Robert Maitland Brereton

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Robert Maitland Brereton (1834-1911)

A British engineer, Robert Maitland Brereton, was responsible for the expansion of the railways from 1857 onwards. [1].

Railway Achievements

  • 1857, Great Indian Peninsula Railway (GIPR), Assistant Engineer to Robert W Graham [2].
  • 1858 January, Brereton escaped death twice when his camp at the 'Sake River' near Nandgaon was attacked and looted by a band of 500 Bhils, during the unrest associated with the Indian Mutiny [2] [3]
  • Brereton was eventually appointed GIPR Chief Engineer and undertook to complete the strategic connection across the continent. This was accomplished in 1870, ahead of the promised schedule [2].
  • The Allahabad-Jabalpur branch line of the East Indian Railway (EIR) had been opened in June 1867 [1].
  • 1870, Brereton was responsible for linking the GIPR to the EIR with the GIPR, resulting in a combined network of 6,400 km (4,000 mi). Hence it became possible to travel directly from Bombay to Calcutta [1].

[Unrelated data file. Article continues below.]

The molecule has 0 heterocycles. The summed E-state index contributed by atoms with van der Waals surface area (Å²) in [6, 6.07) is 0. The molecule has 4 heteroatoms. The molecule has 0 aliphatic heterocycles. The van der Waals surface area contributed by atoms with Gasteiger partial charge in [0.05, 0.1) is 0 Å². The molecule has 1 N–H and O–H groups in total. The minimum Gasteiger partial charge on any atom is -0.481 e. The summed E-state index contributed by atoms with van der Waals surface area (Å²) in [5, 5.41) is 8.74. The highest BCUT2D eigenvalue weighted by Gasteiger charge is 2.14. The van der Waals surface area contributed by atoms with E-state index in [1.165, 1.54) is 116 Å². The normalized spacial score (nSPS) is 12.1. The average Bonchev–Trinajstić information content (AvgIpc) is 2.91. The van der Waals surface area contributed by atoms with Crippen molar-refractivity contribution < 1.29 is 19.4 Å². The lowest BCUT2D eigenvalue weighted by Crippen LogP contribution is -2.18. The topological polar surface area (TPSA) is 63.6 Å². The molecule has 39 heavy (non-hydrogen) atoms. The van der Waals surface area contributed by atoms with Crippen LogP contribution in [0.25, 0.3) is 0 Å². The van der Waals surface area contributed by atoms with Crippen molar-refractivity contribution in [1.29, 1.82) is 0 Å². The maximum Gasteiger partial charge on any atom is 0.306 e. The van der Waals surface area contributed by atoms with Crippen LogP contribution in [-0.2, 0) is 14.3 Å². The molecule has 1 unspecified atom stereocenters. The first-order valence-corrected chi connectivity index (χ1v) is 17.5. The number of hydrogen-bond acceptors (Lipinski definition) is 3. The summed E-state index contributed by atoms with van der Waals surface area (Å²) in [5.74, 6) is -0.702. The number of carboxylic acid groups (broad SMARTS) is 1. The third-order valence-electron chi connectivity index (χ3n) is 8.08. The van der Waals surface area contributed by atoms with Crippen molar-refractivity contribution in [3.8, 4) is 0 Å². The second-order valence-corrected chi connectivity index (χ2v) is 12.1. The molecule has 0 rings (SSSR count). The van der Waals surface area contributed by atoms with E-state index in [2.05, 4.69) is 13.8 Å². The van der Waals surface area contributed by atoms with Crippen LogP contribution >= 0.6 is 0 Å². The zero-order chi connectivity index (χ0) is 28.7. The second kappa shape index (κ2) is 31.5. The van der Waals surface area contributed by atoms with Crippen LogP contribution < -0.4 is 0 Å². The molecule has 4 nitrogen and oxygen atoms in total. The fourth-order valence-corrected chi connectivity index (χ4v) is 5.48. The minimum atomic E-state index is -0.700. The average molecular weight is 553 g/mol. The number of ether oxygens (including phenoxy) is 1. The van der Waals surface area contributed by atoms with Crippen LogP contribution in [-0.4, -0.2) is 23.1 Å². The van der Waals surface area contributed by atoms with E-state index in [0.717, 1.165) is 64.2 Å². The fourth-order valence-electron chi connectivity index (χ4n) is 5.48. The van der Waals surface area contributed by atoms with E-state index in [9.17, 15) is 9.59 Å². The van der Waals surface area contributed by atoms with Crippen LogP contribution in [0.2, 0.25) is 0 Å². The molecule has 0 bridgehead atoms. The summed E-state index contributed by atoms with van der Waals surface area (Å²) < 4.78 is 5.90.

• 1870, Opening the railway from Bombay to Calcutta in March 1870, the Viceroy of India said, "...it may happen that a thousand years hence, Mr. Brereton's ghost may still hover with anxious solicitude over the unbroken piers of the Trowa Viaduct.." [2] (after inaugeration in 1870 known as the Alfred Viaduct).


References

  1. 1.0 1.1 1.2 Wikipedia "Indian Railways - History" Retrieved on 25 Jun 2016
  2. 2.0 2.1 2.2 2.3 Grace's Guide "Robert Maitland Brereton" Retrieved on 25 Jun 2016
  3. "Reminiscences of an old English civil engineer, 1858-1908" by Robert Maitland Brereton page 8 and pages 49-53 Retrieved on 1 Jul 2016